- The Washington Times - Tuesday, December 14, 2004

SANTIAGO, Chile — Instead of paying social security taxes and wondering whether the government will deliver the promised retirement benefits, Chilean workers bankroll their own retirements and manage their own nest eggs.

In visits to modern customer-service offices, which are as common as bank branches in this city of 5.5 million, they move money from one stock and bond fund to another and use ATM-like machines to ensure that their monthly salary deductions go into pension savings.

Two decades after Chile’s military dictatorship scrapped the country’s broken and bankrupt government-run social-security system and replaced it with privatization, forced retirement savings by everyone who gets a regular paycheck is a way of life.

Chile’s pension system is hailed as a model for the world because workers fund their old-age pensions, although critics point out that it doesn’t cover the self-employed or the legions of workers who float from job to job and contribute infrequently.

Still, about 7 million Chileans in the nation of 15 million are investors in the longest-running government-mandated private pension experiment on the planet. They don’t pay the government a single peso to fund their social security, and half regularly funnel 10 percent of their income into retirement accounts they own and decide how to invest.

“The best thing about it is, I didn’t give my future to the government,” said retired tax lawyer Juan de Dios de Vergara, while making minor pension changes at an office run by Summa Bansander, owned by Spain’s Banco Santander. “I assumed my own risks, made my own decisions, and the funds belong to me, so I get the earnings.”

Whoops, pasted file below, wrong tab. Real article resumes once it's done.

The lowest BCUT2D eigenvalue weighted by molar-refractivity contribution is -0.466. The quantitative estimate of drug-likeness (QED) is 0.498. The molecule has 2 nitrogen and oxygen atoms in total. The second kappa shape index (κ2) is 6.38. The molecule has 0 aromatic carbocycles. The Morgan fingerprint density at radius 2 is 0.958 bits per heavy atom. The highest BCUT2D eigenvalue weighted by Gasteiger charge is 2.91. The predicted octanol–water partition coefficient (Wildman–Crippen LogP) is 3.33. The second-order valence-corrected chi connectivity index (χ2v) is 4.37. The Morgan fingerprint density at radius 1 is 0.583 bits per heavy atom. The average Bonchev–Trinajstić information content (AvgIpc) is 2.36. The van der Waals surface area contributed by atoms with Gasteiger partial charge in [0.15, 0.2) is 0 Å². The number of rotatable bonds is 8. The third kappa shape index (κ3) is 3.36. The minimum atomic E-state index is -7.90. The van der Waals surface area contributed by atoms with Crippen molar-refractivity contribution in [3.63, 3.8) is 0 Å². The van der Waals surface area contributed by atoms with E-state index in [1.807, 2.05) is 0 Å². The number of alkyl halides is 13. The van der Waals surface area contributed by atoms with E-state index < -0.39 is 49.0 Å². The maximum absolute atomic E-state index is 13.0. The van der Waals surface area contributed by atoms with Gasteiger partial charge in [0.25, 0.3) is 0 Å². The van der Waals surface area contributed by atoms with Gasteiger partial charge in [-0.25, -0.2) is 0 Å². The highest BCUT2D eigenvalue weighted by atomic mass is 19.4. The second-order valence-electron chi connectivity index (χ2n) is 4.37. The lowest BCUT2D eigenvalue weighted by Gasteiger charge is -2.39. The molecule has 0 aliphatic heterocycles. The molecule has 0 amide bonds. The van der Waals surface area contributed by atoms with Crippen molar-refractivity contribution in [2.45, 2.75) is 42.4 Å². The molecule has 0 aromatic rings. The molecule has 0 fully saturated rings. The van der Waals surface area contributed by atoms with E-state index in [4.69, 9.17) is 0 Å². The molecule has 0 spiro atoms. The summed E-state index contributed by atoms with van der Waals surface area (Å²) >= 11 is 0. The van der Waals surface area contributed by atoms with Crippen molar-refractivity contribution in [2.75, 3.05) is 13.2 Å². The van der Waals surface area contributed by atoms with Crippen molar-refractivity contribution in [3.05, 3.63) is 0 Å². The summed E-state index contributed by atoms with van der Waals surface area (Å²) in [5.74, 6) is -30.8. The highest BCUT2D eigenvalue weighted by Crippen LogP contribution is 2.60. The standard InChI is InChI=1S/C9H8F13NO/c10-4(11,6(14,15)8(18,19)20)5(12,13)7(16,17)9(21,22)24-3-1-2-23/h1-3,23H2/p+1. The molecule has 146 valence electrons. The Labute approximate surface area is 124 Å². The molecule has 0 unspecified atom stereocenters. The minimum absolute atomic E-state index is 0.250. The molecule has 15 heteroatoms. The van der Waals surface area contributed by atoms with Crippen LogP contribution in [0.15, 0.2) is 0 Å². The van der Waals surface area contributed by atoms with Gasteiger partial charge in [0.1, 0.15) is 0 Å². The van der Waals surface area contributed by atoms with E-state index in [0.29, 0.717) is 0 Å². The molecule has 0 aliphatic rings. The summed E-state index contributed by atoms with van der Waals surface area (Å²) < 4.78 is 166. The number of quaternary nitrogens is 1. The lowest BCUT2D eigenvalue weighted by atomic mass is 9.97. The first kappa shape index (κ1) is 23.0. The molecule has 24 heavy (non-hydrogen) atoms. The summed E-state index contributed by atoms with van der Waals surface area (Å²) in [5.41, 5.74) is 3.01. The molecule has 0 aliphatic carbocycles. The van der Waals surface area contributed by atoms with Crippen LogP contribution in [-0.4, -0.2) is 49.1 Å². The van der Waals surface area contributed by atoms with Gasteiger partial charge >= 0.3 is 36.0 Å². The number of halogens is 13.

Countries from Mexico to Sweden have adopted the system or elements of it amid concerns that government-based social security benefits will be slashed when retirees outnumber contributors.

The Chilean system also helped feed an unprecedented expansion for South America’s most market-friendly economy and has drawn attention from President Bush, who has made privatizing part of the U.S. system a top second-term goal.

Chilean employers pay nothing into the system, politicians barely fret about social security, and the workers choose where to put their money, picking among six companies regulated by the government.

The funds have delivered 10.3 percent per year on average since 1981 after inflation is factored in. That has many contributors feeling more secure when they reach retirement age and have to decide whether to start making withdrawals or buy an annuity that delivers a guaranteed monthly amount.

Lawyer Pilar Duarte, 32, could donate more than the government-required 10 percent of her income, but said the idea has never occurred to her because she has three decades of contributions ahead of her. Miss Duarte parks her $112 monthly contribution in the riskiest stock fund available, realizing that it might fluctuate wildly in value but should provide high long-term returns.

“I think it’s a really well-thought-out system,” she said. “I’m not scared I’m going to lose all my money.”

The architect of the system is former Chilean Labor and Social Security Secretary Jose Pinera, an economist trained at Harvard and the University of Chicago who now travels the world promoting laws establishing private pension funds. The idea has caught on from Latin America to Eastern Europe, and Asia is expressing strong interest.

Mr. Pinera compares the underfunded U.S. Social Security system to the Titanic heading toward an iceberg, saying the Chilean example “shows that a system of personal retirement accounts can work superbly.”